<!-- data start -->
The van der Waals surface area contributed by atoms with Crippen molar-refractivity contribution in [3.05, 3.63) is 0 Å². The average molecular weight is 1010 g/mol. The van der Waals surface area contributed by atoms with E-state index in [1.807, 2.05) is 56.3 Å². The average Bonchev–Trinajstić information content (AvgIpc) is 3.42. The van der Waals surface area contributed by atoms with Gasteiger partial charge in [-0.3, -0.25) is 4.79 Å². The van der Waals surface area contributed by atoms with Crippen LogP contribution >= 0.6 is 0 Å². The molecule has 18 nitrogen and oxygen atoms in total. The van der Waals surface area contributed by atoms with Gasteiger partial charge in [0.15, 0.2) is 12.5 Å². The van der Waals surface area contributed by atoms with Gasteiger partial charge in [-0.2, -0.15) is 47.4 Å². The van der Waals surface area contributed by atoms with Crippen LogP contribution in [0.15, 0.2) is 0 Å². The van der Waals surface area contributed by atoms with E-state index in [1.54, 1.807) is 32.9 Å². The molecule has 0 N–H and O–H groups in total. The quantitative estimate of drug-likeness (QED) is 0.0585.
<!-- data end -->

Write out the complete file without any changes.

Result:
The van der Waals surface area contributed by atoms with Crippen molar-refractivity contribution in [3.05, 3.63) is 0 Å². The average molecular weight is 1010 g/mol. The van der Waals surface area contributed by atoms with E-state index in [1.807, 2.05) is 56.3 Å². The average Bonchev–Trinajstić information content (AvgIpc) is 3.42. The van der Waals surface area contributed by atoms with Gasteiger partial charge in [-0.3, -0.25) is 4.79 Å². The van der Waals surface area contributed by atoms with Crippen LogP contribution >= 0.6 is 0 Å². The molecule has 18 nitrogen and oxygen atoms in total. The van der Waals surface area contributed by atoms with Gasteiger partial charge in [0.15, 0.2) is 12.5 Å². The van der Waals surface area contributed by atoms with Gasteiger partial charge in [-0.2, -0.15) is 47.4 Å². The van der Waals surface area contributed by atoms with Crippen LogP contribution in [0.15, 0.2) is 0 Å². The van der Waals surface area contributed by atoms with E-state index in [1.54, 1.807) is 32.9 Å². The molecule has 0 N–H and O–H groups in total. The quantitative estimate of drug-likeness (QED) is 0.0585.